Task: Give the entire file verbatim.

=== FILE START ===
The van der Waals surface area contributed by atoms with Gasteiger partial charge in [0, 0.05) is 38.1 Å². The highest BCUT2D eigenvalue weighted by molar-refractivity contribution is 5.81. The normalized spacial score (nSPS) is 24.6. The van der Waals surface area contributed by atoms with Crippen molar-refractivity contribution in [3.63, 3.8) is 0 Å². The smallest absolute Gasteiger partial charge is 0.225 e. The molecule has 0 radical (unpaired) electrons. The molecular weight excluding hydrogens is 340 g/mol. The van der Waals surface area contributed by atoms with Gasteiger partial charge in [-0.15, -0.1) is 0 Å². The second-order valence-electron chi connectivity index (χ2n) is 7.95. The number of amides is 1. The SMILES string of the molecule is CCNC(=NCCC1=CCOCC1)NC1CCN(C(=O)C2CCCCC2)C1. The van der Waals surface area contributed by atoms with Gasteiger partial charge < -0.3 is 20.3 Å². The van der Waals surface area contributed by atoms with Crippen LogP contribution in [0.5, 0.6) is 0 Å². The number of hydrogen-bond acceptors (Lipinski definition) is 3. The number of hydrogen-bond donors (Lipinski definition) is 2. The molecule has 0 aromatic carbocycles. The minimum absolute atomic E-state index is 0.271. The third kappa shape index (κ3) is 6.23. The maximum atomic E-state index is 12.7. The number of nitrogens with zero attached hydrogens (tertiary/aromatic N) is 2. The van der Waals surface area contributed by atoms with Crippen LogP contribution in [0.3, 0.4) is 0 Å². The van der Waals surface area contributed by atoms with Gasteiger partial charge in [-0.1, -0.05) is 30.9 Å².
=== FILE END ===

The van der Waals surface area contributed by atoms with Gasteiger partial charge in [0, 0.05) is 38.1 Å². The highest BCUT2D eigenvalue weighted by molar-refractivity contribution is 5.81. The normalized spacial score (nSPS) is 24.6. The van der Waals surface area contributed by atoms with Crippen molar-refractivity contribution in [3.63, 3.8) is 0 Å². The smallest absolute Gasteiger partial charge is 0.225 e. The molecule has 0 radical (unpaired) electrons. The molecular weight excluding hydrogens is 340 g/mol. The van der Waals surface area contributed by atoms with Gasteiger partial charge in [-0.15, -0.1) is 0 Å². The second-order valence-electron chi connectivity index (χ2n) is 7.95. The number of amides is 1. The SMILES string of the molecule is CCNC(=NCCC1=CCOCC1)NC1CCN(C(=O)C2CCCCC2)C1. The van der Waals surface area contributed by atoms with Gasteiger partial charge < -0.3 is 20.3 Å². The van der Waals surface area contributed by atoms with Crippen LogP contribution in [0.5, 0.6) is 0 Å². The number of hydrogen-bond acceptors (Lipinski definition) is 3. The number of hydrogen-bond donors (Lipinski definition) is 2. The molecule has 0 aromatic carbocycles. The minimum absolute atomic E-state index is 0.271. The third kappa shape index (κ3) is 6.23. The maximum atomic E-state index is 12.7. The number of nitrogens with zero attached hydrogens (tertiary/aromatic N) is 2. The van der Waals surface area contributed by atoms with Crippen LogP contribution in [0.3, 0.4) is 0 Å². The van der Waals surface area contributed by atoms with Gasteiger partial charge in [-0.1, -0.05) is 30.9 Å².